.....Advertisement.....
.....Advertisement.....

Today's News

  • Radcliff man accused of imprisoning pregnant girlfriend

    A Radcliff man is accused of imprisoning his pregnant girlfriend and threatening to kill her Wednesday night inside a house they shared, police say.

    Ferdinand G. Gracia, 22, was arrested at 8:58 p.m. Wednesday and charged with first-degree unlawful imprisonment.

    Gracia is a specialist assigned to the 2nd Battalion, 2nd Infantry Regiment of the 3rd Brigade Combat Team at Fort Knox, said Kyle Hodges, spokesman at the U.S. Army post.

  • For some families, love of cars bridges the generations

    Kevin Sherrard was 14 years old when he and his father, LeRoy, purchased a yellow Chevy Nova. It not only was the first car he painted, but the first one he remembered working on with his father.

    “I painted it black,” said Sherrard, who now paints cars at David Fields Body Shop near Cecilia. “It was ready to go when I got my driver’s license. It started from there.”

    The list of vehicles they’ve worked on together is a long one, Sherrard said.

  • ‘Right people’ helping family with special need

    When Carol Engle considers the work being done for her grandson, she sees God’s hand in it.

    “He’ll bring the right people to you,” she said.

    In this case, the “right people” are the Habitat Home Repair Team, which has taken up one of its largest projects. The team is collecting money and recruiting volunteers to help Engle’s grandson, Chad, 14, who has cerebral palsy.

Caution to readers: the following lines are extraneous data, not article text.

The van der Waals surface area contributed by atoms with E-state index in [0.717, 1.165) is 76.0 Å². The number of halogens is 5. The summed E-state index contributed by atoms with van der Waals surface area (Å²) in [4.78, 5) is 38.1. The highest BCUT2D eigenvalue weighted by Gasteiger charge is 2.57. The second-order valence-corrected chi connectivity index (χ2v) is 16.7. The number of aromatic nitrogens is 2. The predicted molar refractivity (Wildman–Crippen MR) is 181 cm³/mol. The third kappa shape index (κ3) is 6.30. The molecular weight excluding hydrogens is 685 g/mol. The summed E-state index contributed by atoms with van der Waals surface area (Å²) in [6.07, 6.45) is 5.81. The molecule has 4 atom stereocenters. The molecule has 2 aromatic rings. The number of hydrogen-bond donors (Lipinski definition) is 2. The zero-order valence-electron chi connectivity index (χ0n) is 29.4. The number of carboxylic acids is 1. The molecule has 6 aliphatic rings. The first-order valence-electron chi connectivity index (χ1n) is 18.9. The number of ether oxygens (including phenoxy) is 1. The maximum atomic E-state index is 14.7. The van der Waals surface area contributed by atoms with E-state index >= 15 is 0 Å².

• Local band of teens sets eyes on Nashville

    A local country group’s goal is obvious. It’s in the band’s name. Tennessee Bound is a group of five Elizabethtown teenagers with its eyes set on making it in Nashville.

    Kevin Jaggers (lead singer and guitar), Austin Barnes (drummer) and Jake Keplinger (rhythm guitar) began playing together in 2009. When they started looking at options of playing in Nashville, they knew they needed a new dynamic and added brothers Collie (lead guitar) and Reilly Crawford (bass).

  • Historical book includes Hardin County, Lincoln ties

    Early settlers of Hardin County are among those represented in the latest in a series of books by a Kansas author who found help in her research from two Elizabethtown residents.

    “A Journey of Voices: Stewards of the Land” is the second in a series of historical books by Diane Gladow. It tells the story of the Crume family which is connected to Abraham Lincoln’s family.

    “They are my mother’s family,” Gladow said. “She was a Crume.”

  • SWIMMING: Tarvestad earns a gold in her former home (07/26)

    Kate Tarvestad returned to her former home to garnish a gold medal Thursday, while Mary Charlotte Pepper stayed at home to secure a silver.

    The Elizabethtown Dolphins former teammates started the Swimville USA/Caretenders Kentucky Swimming Long Course State Championship at E-town Swim & Fitness Center with a bang, with Tarvestad winning the girls’ open 1,500-meter freestyle championship in 18:02.63 and Pepper placing second in 18:30.73.

  • Assault on economic sensibility

    “Nobody spends somebody else’s money as carefully as he spends his own,” was the pearl of wisdom I recently borrowed from the late Nobel prize-winning economist Milton Friedman.

    Though I originally used the quote in reference to the Kentucky State Fair Board’s willingness to forgive debt obligations from the Louisville Arena Authority worth millions of taxpayer dollars, the principle applies in many other “arenas” (sorry) as well, including Kentucky’s public-pension system.

  • Faces & Places: Band camps
  • Radcliff accepts bids for new lighting, street work

    Radcliff City Council awarded bids for paving and selected a local business to supply new decorative street lights along a segment of North Dixie Boulevard.

    At $132,026.25, Radcliff Electric was the low bidder for the lighting project, which will stretch along Dixie from Lincoln Trail Boulevard north to approximately the Wilson Road overpass.

    To save money, Mayor J.J. Duvall said city staff installed the underground electrical service for the new lights. In that process, some entrances to businesses along Dixie were damaged.

  • Photo: Going for a swing